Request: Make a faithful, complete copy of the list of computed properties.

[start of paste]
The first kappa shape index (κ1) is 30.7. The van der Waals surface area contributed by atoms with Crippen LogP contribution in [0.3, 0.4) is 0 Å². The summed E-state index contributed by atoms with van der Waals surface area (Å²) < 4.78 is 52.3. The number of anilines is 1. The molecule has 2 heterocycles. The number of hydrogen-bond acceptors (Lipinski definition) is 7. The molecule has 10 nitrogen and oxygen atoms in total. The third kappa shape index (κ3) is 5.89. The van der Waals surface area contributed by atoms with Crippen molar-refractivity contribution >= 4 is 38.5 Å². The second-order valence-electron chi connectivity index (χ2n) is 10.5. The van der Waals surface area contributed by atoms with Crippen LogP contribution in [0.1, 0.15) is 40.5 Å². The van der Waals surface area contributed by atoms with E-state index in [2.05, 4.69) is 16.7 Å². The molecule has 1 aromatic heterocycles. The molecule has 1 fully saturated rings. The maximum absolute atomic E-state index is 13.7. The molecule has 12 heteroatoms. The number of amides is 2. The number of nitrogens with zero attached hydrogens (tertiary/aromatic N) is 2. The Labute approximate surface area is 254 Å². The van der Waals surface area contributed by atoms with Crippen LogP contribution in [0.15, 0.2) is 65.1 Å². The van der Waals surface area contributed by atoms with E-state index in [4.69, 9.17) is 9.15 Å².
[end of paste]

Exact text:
The first kappa shape index (κ1) is 30.7. The van der Waals surface area contributed by atoms with Crippen LogP contribution in [0.3, 0.4) is 0 Å². The summed E-state index contributed by atoms with van der Waals surface area (Å²) < 4.78 is 52.3. The number of anilines is 1. The molecule has 2 heterocycles. The number of hydrogen-bond acceptors (Lipinski definition) is 7. The molecule has 10 nitrogen and oxygen atoms in total. The third kappa shape index (κ3) is 5.89. The van der Waals surface area contributed by atoms with Crippen molar-refractivity contribution >= 4 is 38.5 Å². The second-order valence-electron chi connectivity index (χ2n) is 10.5. The van der Waals surface area contributed by atoms with Crippen LogP contribution in [0.1, 0.15) is 40.5 Å². The van der Waals surface area contributed by atoms with E-state index in [2.05, 4.69) is 16.7 Å². The molecule has 1 aromatic heterocycles. The molecule has 1 fully saturated rings. The maximum absolute atomic E-state index is 13.7. The molecule has 12 heteroatoms. The number of amides is 2. The number of nitrogens with zero attached hydrogens (tertiary/aromatic N) is 2. The Labute approximate surface area is 254 Å². The van der Waals surface area contributed by atoms with Crippen LogP contribution in [0.15, 0.2) is 65.1 Å². The van der Waals surface area contributed by atoms with E-state index in [4.69, 9.17) is 9.15 Å².